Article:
The Unique Provence is a genuine English rose, which, I believe, was found by Mr. Grimwood, then of the Kensington Nursery, in some cottage-garden, growing among plants of the common Cabbage Rose. This variety was at first much esteemed, and plants of it were sold at very high prices. Most probably this was not a seedling from the Old Cabbage Rose, as that is too double to bear seed in this country, but what is called by florists a sporting* branch or sucker. In describing this and the next division I shall have occasion to notice more of these spontaneous deviations. The Striped Unique is one; for this was not raised from seed,

A term used to denote any portion of a plant departing from the character the entire plant should sustain. Thus, one stem of a carnation will often produce plain-coloured flowers, while the remainder of the plant has striped flowers: it is then said "to sport."

but, a flowering branch of the Unique having produced striped flowers, plants were budded from it, and the variety was "fixed," as the French florists term it. However, this is certainly not fixed; for it is a most inconstant rose, in some soils producing flowers beautifully striped, in others entirely red, and in the soil of this nursery most frequently pure white. In Sussex, where, this season (1837), it has bloomed finely in its variegated character, it has been honoured with a new name, and is now known as "the Maid of the Valley." The Wellington Provence is one of the largest of this division, something like Grand Bercam in the colour of its flowers, which are of a beautiful deep rose, very double, but not quite so much so as those of the Dutch Provence. This forms a splendid standard. Wilberforce is a new variety, and very splendid. This and La Simplicité are slightly hybridised with some dark variety of Rosa gallica, which has greatly added to their beauty, as they both produce flowers approaching to dark crimson, a rare colour among Provence Roses.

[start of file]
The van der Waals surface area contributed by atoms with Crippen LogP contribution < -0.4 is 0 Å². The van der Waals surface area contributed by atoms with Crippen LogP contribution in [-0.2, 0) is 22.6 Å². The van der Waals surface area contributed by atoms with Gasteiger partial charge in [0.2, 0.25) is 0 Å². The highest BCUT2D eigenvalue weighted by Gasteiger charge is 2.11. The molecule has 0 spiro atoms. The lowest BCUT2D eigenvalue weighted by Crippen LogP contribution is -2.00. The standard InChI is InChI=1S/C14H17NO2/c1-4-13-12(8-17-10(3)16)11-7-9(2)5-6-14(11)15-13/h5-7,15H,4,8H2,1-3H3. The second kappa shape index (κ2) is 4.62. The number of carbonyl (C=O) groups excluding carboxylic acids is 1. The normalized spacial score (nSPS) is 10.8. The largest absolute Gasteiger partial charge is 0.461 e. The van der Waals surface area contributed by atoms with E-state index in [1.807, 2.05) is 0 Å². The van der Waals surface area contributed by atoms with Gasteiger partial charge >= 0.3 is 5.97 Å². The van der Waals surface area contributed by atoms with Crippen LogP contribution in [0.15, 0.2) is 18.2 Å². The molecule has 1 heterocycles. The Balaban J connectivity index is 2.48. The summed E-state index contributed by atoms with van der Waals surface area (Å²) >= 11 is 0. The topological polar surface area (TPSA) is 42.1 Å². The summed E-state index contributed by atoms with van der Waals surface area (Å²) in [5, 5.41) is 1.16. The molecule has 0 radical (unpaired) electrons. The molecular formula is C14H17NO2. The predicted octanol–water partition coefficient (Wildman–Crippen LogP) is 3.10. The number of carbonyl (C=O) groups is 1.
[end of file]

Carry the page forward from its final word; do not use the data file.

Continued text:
Since the publication of the first edition but few additions have been made to this family. In Appendix, List No. 2, I have given the names of a few new varieties, among which the Superb Striped Unique may be mentioned, as being very beautiful and con

stant in its variegation; it is of less vigorous growth than the common Striped Unique, its leaves are nearly round and deeply serrated: this is not the variety mentioned as being grown in Sussex, but a French variety, which was found among others, and propagated on account of its distinct character; the same rose appears to have bloomed at Grimstone Park, Yorkshire, in great perfection.

There are but two ways in which Provence Roses can be employed as ornaments to the flower garden, -as standards for the lawn, and as dwarfs for beds. Standards of some of the varieties, if grown on a strong clayey soil, form fine objects of ornament, as their large globular flowers are so gracefully pendent. In this description of soil also, if grown as dwarfs, they will not flourish unless they are worked on the Dog Rose; but in light sandy soils it will be advisable to cultivate them on their own roots. The freedom with which they grow in the light sandy soils of Surrey points out this method of culture on such soils as the most eligible. In pruning, they require a free use of the knife: every shoot should be shortened to three or four buds. If not pruned in this severe manner, the plants soon become straggling and unsightly. In poor soils, they should have annually, in November, a dressing of rotten